A glance onto the rink confirms her point: a young man crouched in a deep lunge glides across the ice, never wavering from his well-balanced stance. Even without the evidence of his SSCC logo shirt, it’s clear that he’s a seasoned curler.

Next, Andrea prompts us all through a vocal drill, asking us to shout, “Hurry, Hurry, Hurry!” as loudly as our voices will allow. If our teammates can’t hear our commands, then defeat is inevitable. She’s impressed by our collective volume, as our words boom up into the rafters. We’re ready for the next step: form and balance.

Andrea demonstrates the proper positioning of our feet and legs to produce “a good, long slide.” She instructs us to choose one foot as our gripper foot and one as our sliding foot and explains the ideal distribution of weight between the two. In one hand, we’ll lightly grasp the handle atop the stone, and hold a stabilizer PVC bar with the other. Then she teaches us the push-off: slide slightly forward on the sliding foot, rock backward on the gripper foot and then push forward into a deep lunge, all the while maintaining our balance.

The first woman in our group to try it slides several feet and then rises from her lunge. “That felt cool,” she says, with awe in her tone. Following additional practice, we advance to releasing the stone at the end of the slide. After a few turns, my husband, Kevin, finds that he’s quite comfortable with the multifaceted maneuver. Within minutes, he’s gliding nearly 20 feet across the ice and the stone continues his momentum upon release. “It’s not as hard as it looks,” he remarks, “as long as you have your balance.”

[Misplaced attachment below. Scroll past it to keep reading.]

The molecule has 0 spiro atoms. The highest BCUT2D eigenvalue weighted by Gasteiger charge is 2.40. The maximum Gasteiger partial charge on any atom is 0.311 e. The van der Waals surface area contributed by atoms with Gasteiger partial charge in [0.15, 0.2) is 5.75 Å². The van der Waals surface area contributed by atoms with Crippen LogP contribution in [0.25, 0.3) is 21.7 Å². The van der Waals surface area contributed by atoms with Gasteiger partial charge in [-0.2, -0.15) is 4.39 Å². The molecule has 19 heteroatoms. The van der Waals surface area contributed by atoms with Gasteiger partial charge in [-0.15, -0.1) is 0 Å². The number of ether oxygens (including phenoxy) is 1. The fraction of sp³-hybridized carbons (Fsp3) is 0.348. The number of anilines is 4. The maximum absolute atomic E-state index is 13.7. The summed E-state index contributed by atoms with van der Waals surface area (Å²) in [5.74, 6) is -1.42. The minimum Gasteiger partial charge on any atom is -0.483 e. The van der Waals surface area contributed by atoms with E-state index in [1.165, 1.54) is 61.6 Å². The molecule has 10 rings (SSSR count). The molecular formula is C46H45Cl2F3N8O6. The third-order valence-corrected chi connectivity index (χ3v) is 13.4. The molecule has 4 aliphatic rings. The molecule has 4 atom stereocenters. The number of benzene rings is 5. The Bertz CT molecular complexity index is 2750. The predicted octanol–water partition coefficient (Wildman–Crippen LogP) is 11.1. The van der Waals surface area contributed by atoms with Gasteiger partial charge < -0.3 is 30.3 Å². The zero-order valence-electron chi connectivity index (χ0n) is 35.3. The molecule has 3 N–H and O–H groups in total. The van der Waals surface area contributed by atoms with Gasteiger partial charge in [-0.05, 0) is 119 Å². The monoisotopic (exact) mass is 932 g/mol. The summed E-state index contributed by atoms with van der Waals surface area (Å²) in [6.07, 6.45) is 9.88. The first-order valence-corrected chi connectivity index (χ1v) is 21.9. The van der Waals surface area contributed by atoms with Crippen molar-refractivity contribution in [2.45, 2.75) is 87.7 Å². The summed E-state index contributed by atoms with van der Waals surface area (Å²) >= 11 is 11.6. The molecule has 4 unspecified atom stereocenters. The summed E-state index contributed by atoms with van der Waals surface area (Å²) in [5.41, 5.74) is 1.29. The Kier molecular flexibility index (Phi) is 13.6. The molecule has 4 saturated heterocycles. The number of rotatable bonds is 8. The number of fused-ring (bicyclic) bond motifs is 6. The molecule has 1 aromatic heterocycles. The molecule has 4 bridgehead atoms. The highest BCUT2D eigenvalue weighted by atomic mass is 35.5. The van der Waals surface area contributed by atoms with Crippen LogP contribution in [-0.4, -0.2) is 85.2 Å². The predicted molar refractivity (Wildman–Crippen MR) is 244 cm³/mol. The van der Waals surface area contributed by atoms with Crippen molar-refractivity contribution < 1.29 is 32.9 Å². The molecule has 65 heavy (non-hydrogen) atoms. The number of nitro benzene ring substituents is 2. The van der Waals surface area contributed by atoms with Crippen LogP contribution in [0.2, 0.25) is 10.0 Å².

Once each group has mastered the basics of curling, the players are ready for their first-ever match. From one edge of the rink to the other, shouts of “Hurry!” and “Stop” intermingle with cheers and applause in appreciation of everyone’s quickly learned skills. Before they set foot in the Bridgewater Arena, these rookies hadn’t the slightest notion of how to curl. Now they are part of a centuries-old community of curlers.

Finally, it’s time for one of the most enjoyable and time-honored curling traditions: broomstacking. This term refers to the coming together of both teams, immediately following the match, to celebrate with refreshments and share in the curling camaraderie. Legend has it that long-ago players would stack their brooms by the fire and enjoy a pint with their opponents. “This is one of the best parts and one of the things I like about curling—the heavy focus on sportsmanship and mutual respect,” Costa concludes.